Mark 9:41

Robert Hawker

"For whosoever shall give you a cup of water to drink, in my name, because ye belong to Christ, verily, I say unto you, he shall not lose his reward."–Mark ix. 41.

How little is this attended to in the charities of life! I fear, that even the soul which loveth Jesus most, doth not regulate his alms, whether of this world's goods, or of prayer, or of good wishes, when he giveth them, by this blessed standard. Dost thou not, my soul, plead guilty to this charge? Heavenly Lord! enlighten mine eyes to see thee in all thy representatives. And when I have only the cup of cold water to bestow upon any poor needy creature, yet let me give that in thy name! 'Do you belong to Christ?' should be the only question. This is a claim which carries every thing before it. Is it Jesus, who, in the person of his poor members, asketh the alms? Doth the Lord of life and glory condescend to be beholden to the poor creatures of his bounty; and of his own absolutely receives as a loan or debt? Surely the most selfish heart might here covet to be liberal. But, alas! love to Jesus is at too low an ebb to swell the tides for pouring into the parched ground of our neighbour's vineyard, from such principles. My soul, let this charming scripture be henceforth much upon thy mind. Take it about thee whithersoever thou guest. Look out for the Lord's poor, and so far read their characters, as to see that they belong to Christ. And if thy Lord hath made thee his almoner, if it be no farther than to minister the cup of cold water; yet let that cup be given in his name, and because they belong to Christ. Methinks, had it pleased my heavenly Father, to have entrusted me with ample circumstances, I should rejoice to follow the plan of his bounties, "who maketh his sun to rise upon the evil and upon the good; and sendeth the blessings of his rain both upon the just and the unjust." But even then, amidst the indiscriminate scattering of temporal blessings all around, the given cup of cold water to one of thine, thou blessed Jesus, because he belonged to thee, would be a cordial to my own heart, that needed no higher joy than the inexpressible felicity of testifying that myself as well as the receiver were both the Lord's poor, and the Lord's property.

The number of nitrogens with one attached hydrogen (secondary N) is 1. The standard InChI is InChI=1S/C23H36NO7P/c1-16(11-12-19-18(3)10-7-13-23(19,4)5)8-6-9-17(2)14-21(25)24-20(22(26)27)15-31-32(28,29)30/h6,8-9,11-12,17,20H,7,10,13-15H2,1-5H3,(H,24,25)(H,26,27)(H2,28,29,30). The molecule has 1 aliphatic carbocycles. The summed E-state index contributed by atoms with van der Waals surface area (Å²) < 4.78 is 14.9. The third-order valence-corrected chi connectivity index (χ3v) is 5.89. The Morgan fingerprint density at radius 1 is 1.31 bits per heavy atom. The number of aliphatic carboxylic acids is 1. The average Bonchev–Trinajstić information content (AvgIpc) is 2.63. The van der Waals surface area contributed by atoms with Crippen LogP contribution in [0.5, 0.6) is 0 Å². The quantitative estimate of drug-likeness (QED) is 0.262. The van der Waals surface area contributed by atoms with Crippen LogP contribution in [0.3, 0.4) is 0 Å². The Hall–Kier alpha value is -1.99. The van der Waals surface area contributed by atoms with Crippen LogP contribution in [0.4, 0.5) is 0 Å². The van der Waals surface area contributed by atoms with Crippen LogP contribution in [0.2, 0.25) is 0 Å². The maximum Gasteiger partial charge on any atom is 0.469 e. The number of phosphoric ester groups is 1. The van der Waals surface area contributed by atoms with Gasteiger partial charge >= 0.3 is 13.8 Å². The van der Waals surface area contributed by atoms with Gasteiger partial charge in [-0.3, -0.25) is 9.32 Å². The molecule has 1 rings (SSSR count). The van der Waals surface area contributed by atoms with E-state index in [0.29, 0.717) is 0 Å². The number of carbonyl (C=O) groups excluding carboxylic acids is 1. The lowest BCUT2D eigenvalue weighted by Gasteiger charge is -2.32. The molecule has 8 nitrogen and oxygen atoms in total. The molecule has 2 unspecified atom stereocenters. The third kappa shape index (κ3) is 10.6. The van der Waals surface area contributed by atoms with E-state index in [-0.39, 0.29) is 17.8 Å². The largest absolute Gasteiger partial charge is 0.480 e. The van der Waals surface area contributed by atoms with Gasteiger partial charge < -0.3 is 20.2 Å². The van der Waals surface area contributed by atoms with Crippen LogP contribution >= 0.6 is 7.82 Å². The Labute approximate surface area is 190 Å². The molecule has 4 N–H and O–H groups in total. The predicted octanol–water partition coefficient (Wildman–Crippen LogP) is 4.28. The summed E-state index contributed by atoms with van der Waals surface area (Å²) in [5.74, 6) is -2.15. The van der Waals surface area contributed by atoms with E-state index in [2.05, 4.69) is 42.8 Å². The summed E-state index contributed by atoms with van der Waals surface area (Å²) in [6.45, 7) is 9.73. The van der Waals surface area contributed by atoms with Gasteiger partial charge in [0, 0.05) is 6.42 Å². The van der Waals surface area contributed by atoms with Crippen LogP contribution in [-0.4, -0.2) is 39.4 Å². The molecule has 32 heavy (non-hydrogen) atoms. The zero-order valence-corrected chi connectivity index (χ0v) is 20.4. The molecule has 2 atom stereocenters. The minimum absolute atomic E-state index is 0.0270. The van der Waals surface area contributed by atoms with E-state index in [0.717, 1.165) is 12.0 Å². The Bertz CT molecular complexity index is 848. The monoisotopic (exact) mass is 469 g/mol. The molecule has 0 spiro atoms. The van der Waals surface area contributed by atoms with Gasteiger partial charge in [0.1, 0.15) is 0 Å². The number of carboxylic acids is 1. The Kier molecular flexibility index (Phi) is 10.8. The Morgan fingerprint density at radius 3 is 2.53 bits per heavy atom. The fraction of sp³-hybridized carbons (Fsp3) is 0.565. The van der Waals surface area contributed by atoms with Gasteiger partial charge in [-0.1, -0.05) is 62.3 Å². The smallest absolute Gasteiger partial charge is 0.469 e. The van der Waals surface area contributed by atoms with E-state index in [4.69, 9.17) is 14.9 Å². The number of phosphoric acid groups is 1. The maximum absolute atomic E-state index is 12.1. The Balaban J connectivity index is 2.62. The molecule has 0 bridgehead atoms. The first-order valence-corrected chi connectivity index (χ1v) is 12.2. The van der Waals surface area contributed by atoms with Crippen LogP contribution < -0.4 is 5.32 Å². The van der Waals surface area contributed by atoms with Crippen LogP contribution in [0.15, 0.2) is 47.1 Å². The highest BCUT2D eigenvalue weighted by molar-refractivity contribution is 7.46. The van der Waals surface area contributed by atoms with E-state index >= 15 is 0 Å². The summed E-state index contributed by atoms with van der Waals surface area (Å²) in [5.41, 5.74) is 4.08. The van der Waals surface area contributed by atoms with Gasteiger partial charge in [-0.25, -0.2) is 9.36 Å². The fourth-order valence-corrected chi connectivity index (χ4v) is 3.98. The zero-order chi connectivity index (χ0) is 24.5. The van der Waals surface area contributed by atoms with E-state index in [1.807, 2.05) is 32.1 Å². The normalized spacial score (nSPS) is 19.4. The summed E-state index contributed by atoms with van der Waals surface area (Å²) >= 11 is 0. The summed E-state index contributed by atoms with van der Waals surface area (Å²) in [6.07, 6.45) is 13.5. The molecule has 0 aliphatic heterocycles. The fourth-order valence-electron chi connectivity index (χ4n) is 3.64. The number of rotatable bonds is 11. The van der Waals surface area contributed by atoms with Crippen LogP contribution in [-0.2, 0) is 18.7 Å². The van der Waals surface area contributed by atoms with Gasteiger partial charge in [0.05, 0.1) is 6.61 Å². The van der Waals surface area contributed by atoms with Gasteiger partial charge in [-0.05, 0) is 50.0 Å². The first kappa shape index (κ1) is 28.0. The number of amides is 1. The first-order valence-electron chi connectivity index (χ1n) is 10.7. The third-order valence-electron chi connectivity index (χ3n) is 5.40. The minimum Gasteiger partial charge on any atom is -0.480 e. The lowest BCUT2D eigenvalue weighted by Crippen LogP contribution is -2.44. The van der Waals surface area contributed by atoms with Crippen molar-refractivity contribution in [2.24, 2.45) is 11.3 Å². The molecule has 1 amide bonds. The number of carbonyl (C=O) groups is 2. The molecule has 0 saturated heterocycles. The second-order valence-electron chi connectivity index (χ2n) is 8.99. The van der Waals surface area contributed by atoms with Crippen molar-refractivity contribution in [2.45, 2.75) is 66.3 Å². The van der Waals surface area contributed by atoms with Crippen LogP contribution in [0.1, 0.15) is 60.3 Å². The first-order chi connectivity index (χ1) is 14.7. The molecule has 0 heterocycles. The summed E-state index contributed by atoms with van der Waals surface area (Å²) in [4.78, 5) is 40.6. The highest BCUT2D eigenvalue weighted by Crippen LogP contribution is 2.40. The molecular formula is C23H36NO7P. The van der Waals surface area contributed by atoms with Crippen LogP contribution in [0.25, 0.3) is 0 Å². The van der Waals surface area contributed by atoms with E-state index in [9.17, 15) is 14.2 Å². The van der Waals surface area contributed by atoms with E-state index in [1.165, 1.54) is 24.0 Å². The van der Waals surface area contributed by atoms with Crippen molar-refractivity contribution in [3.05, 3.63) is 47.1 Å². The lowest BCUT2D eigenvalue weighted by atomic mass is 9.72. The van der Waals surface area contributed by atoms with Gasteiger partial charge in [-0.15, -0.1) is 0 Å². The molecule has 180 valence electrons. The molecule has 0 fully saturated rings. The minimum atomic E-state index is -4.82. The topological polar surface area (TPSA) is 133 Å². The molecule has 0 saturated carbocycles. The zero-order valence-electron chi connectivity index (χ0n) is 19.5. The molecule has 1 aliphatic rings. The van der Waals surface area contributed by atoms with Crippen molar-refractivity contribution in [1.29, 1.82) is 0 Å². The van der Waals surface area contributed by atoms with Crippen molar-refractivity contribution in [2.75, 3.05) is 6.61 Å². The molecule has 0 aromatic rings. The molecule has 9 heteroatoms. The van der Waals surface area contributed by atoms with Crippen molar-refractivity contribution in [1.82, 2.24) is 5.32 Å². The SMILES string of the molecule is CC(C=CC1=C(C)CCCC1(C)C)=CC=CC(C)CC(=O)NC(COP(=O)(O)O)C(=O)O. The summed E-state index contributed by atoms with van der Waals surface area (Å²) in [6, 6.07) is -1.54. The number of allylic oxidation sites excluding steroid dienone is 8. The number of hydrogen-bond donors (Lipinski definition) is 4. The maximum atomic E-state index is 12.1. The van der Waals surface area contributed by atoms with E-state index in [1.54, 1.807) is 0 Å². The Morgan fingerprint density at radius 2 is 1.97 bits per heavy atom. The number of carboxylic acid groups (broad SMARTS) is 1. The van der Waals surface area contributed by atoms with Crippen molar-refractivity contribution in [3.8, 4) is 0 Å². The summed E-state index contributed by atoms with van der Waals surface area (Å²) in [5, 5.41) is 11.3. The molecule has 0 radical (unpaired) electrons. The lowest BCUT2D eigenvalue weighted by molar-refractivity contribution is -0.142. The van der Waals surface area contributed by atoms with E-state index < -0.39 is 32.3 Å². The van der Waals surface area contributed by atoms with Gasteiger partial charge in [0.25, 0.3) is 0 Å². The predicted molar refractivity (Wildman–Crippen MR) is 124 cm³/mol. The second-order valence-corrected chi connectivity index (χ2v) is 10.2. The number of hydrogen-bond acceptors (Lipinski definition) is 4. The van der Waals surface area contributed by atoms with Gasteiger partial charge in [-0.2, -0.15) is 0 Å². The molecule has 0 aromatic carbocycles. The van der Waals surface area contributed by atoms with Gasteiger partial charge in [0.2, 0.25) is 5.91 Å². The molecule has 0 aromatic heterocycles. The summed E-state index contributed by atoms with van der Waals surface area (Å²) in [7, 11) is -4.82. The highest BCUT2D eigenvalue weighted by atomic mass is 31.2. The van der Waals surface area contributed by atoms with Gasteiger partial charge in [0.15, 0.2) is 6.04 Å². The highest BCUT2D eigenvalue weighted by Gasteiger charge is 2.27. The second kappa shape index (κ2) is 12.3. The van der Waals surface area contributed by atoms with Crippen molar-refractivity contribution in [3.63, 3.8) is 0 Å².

Robert Hawker

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